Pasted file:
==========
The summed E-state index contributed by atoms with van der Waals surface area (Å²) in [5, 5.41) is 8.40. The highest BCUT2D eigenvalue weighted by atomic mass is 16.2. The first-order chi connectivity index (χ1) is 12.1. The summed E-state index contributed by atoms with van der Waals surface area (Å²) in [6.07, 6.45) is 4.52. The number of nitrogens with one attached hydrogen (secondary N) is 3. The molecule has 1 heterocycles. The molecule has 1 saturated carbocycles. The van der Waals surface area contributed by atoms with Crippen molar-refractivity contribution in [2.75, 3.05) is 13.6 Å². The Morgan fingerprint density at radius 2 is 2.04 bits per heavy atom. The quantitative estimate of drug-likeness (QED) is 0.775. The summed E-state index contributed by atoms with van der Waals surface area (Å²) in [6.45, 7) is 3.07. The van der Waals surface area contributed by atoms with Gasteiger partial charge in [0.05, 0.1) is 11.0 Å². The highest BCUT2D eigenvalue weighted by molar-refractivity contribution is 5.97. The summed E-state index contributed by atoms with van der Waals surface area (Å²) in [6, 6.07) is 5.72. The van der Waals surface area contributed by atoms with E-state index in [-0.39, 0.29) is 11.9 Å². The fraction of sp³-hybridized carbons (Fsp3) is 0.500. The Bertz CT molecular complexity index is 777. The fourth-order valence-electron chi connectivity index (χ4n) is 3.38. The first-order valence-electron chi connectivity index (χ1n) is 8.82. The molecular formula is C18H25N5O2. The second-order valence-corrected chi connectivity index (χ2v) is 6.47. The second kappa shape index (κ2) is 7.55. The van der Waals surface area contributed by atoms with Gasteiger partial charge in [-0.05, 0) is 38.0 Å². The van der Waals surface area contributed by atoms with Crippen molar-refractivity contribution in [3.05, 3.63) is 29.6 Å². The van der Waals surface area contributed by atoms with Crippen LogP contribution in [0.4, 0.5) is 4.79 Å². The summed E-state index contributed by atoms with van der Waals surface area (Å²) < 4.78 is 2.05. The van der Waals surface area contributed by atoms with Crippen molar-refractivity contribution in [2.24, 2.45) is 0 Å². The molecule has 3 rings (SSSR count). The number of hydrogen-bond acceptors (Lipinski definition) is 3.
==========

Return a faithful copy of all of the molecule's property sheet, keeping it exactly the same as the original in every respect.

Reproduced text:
The summed E-state index contributed by atoms with van der Waals surface area (Å²) in [5, 5.41) is 8.40. The highest BCUT2D eigenvalue weighted by atomic mass is 16.2. The first-order chi connectivity index (χ1) is 12.1. The summed E-state index contributed by atoms with van der Waals surface area (Å²) in [6.07, 6.45) is 4.52. The number of nitrogens with one attached hydrogen (secondary N) is 3. The molecule has 1 heterocycles. The molecule has 1 saturated carbocycles. The van der Waals surface area contributed by atoms with Crippen molar-refractivity contribution in [2.75, 3.05) is 13.6 Å². The Morgan fingerprint density at radius 2 is 2.04 bits per heavy atom. The quantitative estimate of drug-likeness (QED) is 0.775. The summed E-state index contributed by atoms with van der Waals surface area (Å²) in [6.45, 7) is 3.07. The van der Waals surface area contributed by atoms with Gasteiger partial charge in [0.05, 0.1) is 11.0 Å². The highest BCUT2D eigenvalue weighted by molar-refractivity contribution is 5.97. The summed E-state index contributed by atoms with van der Waals surface area (Å²) in [6, 6.07) is 5.72. The van der Waals surface area contributed by atoms with E-state index in [-0.39, 0.29) is 11.9 Å². The fraction of sp³-hybridized carbons (Fsp3) is 0.500. The Bertz CT molecular complexity index is 777. The fourth-order valence-electron chi connectivity index (χ4n) is 3.38. The first-order valence-electron chi connectivity index (χ1n) is 8.82. The molecular formula is C18H25N5O2. The second-order valence-corrected chi connectivity index (χ2v) is 6.47. The second kappa shape index (κ2) is 7.55. The van der Waals surface area contributed by atoms with Gasteiger partial charge in [-0.05, 0) is 38.0 Å². The van der Waals surface area contributed by atoms with Crippen molar-refractivity contribution in [3.05, 3.63) is 29.6 Å². The van der Waals surface area contributed by atoms with Crippen LogP contribution in [0.4, 0.5) is 4.79 Å². The summed E-state index contributed by atoms with van der Waals surface area (Å²) < 4.78 is 2.05. The van der Waals surface area contributed by atoms with Crippen molar-refractivity contribution in [2.24, 2.45) is 0 Å². The molecule has 3 rings (SSSR count). The number of hydrogen-bond acceptors (Lipinski definition) is 3.